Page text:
After meeting Vladimir Putin in Sochi, Aleksandar Vucic said Russia had agreed to peg Serbia's current gas price for another six months, calling it a gesture of friendship towards his country.

Serbia will continue to pay $270 per 1,000 cubic metres of natural gas for the next six months, President Aleksandar Vucic said after a meeting with Russian President Vladimir Putin.

The two presidents met in Sochi, Russia, where the renewal of a deal about natural gas deliveries was one of their topics. Vucic said: “Putin has shown friendship towards Serbia.”

“We managed to get… for the next six months a gas price of an incredible $270, so that our price does not change; we also got an increase in the amount of gas in those six months and we got flexibility [in monthly delivery], for which I especially begged President Putin,” Vucic told media after the meeting, Radio Television of Serbia reported.

Serbia imports almost all of its gas from Russia’s energy giant Gazprom, with domestic production covering only roughly 15 per cent of its needs.

According to Bloomberg, in October Serbia was paying $270 per 1,000 cubic metres, far less than the benchmark rate that has recently soared.

Serbia’s current deal with Gazprom, signed in March 2013, will expire on December 31.

Vucic said that he and Putin “also talked about a long-term contract and left certain elements, but until I sign it, I have no right to say that”.

According to the meeting’s transcript, published on the Russian president’s official website, Putin told Vucic that “will come to an agreement on that; we will instruct our relevant companies to finalise this work; at any rate, we will find a solution that will undoubtedly be acceptable to our Serbian friends.

Putin also said: “We expect Prime Minister of Serbia [Ana Brnabic] to visit Moscow in December”. Vucic announced that Putin will come to Serbia “between May and September next year”.

Plain Jane

Has No Life - Lives on TB

Survivor found in coal mine accident in Russia’s Siberia

A Russian Emergency Ministry truck is parked at the Listvyazhnaya mine, right, near Belovo, in the Kemerovo region of southwestern Siberia, Russia, Friday, Nov. 26, 2021. A devastating explosion in the Siberian coal mine Thursday left dozens of miners and rescuers dead about 250 meters (820 feet) underground, Russian officials said.(AP Photo/Sergei Gavrilenko)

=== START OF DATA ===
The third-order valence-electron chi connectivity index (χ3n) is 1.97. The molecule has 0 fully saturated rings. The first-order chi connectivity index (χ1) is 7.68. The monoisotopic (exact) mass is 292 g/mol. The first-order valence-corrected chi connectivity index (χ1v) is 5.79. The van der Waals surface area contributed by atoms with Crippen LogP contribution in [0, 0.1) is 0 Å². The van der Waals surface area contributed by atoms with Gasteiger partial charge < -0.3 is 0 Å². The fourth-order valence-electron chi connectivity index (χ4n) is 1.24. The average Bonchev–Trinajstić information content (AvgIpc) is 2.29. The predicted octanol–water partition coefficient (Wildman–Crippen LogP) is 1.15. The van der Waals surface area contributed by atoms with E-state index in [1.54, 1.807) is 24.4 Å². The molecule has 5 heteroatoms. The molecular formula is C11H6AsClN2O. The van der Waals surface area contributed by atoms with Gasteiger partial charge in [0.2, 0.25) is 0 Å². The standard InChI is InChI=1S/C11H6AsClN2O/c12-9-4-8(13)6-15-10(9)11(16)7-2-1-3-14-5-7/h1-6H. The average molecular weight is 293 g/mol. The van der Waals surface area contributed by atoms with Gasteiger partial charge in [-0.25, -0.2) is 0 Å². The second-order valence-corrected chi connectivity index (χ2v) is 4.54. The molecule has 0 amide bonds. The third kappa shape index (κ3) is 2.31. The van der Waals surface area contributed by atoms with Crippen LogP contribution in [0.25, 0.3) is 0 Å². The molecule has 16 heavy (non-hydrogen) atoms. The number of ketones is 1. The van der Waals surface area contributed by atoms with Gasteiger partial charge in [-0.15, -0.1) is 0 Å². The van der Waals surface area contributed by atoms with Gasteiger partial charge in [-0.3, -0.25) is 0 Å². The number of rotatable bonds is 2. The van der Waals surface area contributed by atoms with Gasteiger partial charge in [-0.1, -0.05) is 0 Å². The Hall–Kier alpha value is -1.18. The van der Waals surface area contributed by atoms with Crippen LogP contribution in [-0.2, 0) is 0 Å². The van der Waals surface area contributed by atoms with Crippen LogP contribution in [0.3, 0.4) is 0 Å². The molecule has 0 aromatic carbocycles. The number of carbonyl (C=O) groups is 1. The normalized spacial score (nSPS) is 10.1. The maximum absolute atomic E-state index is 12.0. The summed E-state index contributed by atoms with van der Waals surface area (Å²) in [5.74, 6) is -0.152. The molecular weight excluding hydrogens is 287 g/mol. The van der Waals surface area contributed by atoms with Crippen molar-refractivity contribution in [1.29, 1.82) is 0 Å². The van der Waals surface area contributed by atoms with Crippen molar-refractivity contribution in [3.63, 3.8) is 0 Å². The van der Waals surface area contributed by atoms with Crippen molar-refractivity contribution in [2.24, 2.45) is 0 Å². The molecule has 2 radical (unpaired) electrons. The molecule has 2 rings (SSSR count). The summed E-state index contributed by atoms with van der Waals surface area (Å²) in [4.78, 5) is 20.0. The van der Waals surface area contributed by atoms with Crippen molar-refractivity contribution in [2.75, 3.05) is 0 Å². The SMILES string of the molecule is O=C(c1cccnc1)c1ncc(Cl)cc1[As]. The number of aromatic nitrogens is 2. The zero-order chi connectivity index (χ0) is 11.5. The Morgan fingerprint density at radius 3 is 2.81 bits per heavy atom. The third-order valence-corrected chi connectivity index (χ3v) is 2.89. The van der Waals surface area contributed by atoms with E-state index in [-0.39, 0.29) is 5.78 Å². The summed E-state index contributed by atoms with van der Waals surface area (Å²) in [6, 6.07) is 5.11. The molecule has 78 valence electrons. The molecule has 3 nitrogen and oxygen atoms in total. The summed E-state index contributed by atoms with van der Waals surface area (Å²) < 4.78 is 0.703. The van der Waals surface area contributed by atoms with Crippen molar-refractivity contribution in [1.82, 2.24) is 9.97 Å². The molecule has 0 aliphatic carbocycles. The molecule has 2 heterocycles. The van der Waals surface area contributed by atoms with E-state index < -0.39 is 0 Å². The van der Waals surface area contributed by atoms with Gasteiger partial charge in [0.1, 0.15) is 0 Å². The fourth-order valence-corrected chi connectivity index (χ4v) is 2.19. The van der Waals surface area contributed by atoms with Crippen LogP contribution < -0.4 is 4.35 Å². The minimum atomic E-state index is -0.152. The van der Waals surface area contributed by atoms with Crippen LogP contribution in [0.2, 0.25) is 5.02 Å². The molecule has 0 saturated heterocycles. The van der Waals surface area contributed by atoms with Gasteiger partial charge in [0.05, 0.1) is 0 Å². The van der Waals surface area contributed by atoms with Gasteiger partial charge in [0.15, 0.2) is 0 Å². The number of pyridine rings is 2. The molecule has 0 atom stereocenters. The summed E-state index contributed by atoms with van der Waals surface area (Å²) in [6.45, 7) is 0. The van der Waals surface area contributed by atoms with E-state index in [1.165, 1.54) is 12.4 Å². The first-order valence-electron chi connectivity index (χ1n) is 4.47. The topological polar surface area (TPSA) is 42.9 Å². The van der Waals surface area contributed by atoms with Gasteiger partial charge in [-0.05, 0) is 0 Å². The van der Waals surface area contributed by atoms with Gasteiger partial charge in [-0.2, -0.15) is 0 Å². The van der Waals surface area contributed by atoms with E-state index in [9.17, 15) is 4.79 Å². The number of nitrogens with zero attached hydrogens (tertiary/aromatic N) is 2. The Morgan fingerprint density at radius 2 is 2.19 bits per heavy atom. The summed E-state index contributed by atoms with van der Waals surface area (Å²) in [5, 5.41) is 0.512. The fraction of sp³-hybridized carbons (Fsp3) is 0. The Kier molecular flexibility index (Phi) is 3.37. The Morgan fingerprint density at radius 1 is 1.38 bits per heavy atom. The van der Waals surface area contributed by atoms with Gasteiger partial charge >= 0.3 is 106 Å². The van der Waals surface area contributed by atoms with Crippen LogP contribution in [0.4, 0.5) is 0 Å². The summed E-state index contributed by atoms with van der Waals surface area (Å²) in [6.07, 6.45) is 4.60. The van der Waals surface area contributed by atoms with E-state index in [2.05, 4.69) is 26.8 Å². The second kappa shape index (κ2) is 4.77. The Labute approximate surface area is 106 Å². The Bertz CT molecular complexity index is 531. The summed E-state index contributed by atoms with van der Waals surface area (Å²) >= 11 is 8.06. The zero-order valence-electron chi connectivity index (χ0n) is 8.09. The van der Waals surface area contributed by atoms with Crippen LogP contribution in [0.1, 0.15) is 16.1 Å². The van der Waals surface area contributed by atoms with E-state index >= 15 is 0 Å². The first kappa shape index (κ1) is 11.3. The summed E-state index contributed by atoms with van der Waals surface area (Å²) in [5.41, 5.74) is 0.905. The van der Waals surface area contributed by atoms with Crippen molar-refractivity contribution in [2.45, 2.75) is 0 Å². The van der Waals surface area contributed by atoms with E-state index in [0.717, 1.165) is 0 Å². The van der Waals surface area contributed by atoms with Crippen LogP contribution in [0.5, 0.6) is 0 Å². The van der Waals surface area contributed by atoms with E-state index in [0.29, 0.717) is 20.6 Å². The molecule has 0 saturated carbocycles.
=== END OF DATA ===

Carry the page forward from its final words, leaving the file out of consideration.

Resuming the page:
1 of 2
A Russian Emergency Ministry truck is parked at the Listvyazhnaya mine, right, near Belovo, in the Kemerovo region of southwestern Siberia, Russia, Friday, Nov. 26, 2021. A devastating explosion in the Siberian coal mine Thursday left dozens of miners and rescuers dead about 250 meters (820 feet) underground, Russian officials said.(AP Photo/Sergei Gavrilenko)

MOSCOW (AP) — Rescuers have found a survivor in a Siberian coal mine where dozens of miners are presumed dead after a devastating methane explosion, a top local official announced Friday.

Sergei Tsivilyov, governor of the Kemerovo region where the mine is located, said on the messaging app Telegram that the survivor was found in the Listvyazhnaya mine in southwestern Siberia, and “he is being taken to the hospital.”

Acting Emergency Minister Alexander Chupriyan said the man found in the mine was a rescuer who had been presumed dead.

The authorities had confirmed 14 fatalities on Thursday — 11 miners were found dead and three rescuers died later while searching for others who were trapped at a remote section of the mine. Six more bodies were recovered on Friday morning, and 31 people remain missing.

Gov. Tsivilyov said finding other survivors at this point was highly unlikely.